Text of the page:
1938 Peugeot 402


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French title
Chassis n° 705551

- Older, high quality restoration by André Lecoq
- Genuine Darl'mat roadster
- Ex Seydoux collection
- Eligible for Le Mans Classic

The collaboration between Émile Darl'mat and Georges Paulin gave rise to one of the most elegant French sports cars of its day. Darl'mat ran a specialised Peugeot garage in Paris, offering clients a range of upgrades and enhancements. In 1930, when Peugeot launched the 301, the business employed 160 people. Georges Paulin, on the other hand, was a dental technician with a passion for cars whose original spirit led him into the field of automobile design. For the 301 he developed a type of retractable roof, which appeared on the " Eclipse ". However, it was the 402's little sister, the 302, launched in 1935, that gave Darl'mat a real opportunity to express himself. He used the mechanical elements from the 402 on the 302 chassis and fitted an elegant and aerodynamic body, designed with flair by Georges Paulin. Driven by Charles de Cortanze, Marcel Contet and Jean Pujol, this car ran for 25 hours at Montlhéry at an average speed of 139,282 km/h. Faced with this success, Peugeot agreed to build a limited series, initially presented as the 302 Spéciale Sport, then the 402 Spéciale Sport in 1938. The 302 chassis and the 402 engines left Sochaux for Darl'mat, and then went on to the coachbuilder Marcel Pourtout, who bodied the car in three versions : coupé, cabriolet and roadster. In 1937, Émile Darl'mat entered three cars in the Le Mans 24 Hours. The engines were race-prepared by Peugeot and, fitted with a Cotal four-speed box, they were capable of 170 km/h and finished in seventh, eighth and tenth places, driven by Pujol/Contet, Cortanze/Serre and Porthault/Rigal. In the1938 Le Mans 24 Hours, the Darl'mats were even better prepared. Two of the three retired but the car driven by Cortanze/Conte finished 5th overall and won the 2-litre class.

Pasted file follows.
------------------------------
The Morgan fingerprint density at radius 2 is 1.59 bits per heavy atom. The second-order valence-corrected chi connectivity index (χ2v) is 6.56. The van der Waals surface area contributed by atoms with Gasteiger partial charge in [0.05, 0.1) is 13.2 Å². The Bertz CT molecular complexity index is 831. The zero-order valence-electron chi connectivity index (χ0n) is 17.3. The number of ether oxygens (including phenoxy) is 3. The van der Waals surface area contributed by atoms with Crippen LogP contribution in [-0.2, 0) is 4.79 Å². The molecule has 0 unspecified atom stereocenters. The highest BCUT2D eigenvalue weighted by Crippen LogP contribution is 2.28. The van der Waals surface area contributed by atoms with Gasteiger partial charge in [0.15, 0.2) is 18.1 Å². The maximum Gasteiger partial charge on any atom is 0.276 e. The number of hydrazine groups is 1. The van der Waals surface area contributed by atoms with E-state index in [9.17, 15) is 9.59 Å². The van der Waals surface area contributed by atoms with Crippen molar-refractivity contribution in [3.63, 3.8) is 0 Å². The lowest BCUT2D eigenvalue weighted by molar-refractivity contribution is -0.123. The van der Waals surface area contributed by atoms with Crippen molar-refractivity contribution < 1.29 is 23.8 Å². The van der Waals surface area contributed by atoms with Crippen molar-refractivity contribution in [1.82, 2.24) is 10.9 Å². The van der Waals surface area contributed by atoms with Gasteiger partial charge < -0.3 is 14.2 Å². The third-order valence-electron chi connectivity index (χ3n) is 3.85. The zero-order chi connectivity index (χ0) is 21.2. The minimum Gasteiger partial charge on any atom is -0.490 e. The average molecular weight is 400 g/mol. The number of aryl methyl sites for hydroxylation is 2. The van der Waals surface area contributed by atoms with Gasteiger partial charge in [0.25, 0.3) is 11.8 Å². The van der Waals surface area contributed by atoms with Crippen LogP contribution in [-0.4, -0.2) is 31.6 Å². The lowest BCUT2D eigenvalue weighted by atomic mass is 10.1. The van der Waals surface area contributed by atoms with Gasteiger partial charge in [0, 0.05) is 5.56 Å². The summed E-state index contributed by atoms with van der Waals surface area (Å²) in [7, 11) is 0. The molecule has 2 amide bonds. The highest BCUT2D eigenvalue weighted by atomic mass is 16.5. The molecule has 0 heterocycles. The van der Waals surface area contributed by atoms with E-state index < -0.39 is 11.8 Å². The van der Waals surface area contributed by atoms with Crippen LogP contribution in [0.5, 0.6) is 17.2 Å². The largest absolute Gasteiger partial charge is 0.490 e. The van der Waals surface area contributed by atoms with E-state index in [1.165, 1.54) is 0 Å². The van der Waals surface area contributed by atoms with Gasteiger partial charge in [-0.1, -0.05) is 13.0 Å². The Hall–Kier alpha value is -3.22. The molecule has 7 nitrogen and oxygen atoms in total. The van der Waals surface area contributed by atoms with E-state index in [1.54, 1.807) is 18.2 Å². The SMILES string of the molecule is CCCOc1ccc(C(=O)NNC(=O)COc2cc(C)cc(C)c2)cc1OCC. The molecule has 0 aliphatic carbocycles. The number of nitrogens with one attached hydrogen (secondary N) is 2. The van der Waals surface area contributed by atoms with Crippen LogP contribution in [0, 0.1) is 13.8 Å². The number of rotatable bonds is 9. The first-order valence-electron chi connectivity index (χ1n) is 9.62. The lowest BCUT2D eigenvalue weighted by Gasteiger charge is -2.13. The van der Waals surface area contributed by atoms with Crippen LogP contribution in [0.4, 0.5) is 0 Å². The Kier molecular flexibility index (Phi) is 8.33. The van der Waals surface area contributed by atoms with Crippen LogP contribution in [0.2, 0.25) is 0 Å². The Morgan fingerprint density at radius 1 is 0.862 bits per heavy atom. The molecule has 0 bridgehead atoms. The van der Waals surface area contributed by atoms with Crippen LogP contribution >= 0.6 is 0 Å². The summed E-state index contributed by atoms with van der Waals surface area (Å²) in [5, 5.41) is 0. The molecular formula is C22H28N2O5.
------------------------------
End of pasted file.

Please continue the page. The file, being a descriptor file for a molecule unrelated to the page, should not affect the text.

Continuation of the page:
Thanks to the precious help of Philippe Boulay and the friends of Darl'mat, we know that this 402 DS was delivered new on April 30, 1938 to Toulouse, the title indicates by mistake1937. The car was like often at the time equipped later with a Cotal gearbox. In the 1970s it belonged to a Mr. Corre, Peugeot agent in the Loiret region. It was also exhibited at the 1975 Paris Motor Show on the stand of Pourtout which commemorated its 50 years. It was then owned by S. Clement, a collector of the Sarthe region, who exchanged it for a Bugatti 57 with Nicolas Seydoux, the renowned collector and film director, and a leading figure at Gaumont and Pathé. At that time, the car went through the workshops of André Lecoq who oversaw the entire restoration. The Peugeot Darl'Mat then sold in 1991 to Pierre Croullet, owner of the museum in Sanary, where it remained on display until 1997. It sold that year at an auction held by Hervé Poulain to the current owner. Since then, it has been carefully maintained and the high quality restoration has stood the test of time brilliantly. The car has participated several times at Le Mans Classic, driven respectfully by an experienced driver and friend of the owner. It has some elements fitted that are required for racing, such as an extinguisher, but these can all be easily removed.
The supremely elegant shape of this model reflects the study made of aerodynamics. With its enveloping form, tapered wings and pointed tail, it represented real progress when compared to the traditional coachwork of that time. The car would be completely at home in a concours d'élégance. With the advantage of having tried and tested engineering, here is an interesting opportunity to participate in historic motorsport events such as Le Mans Classic.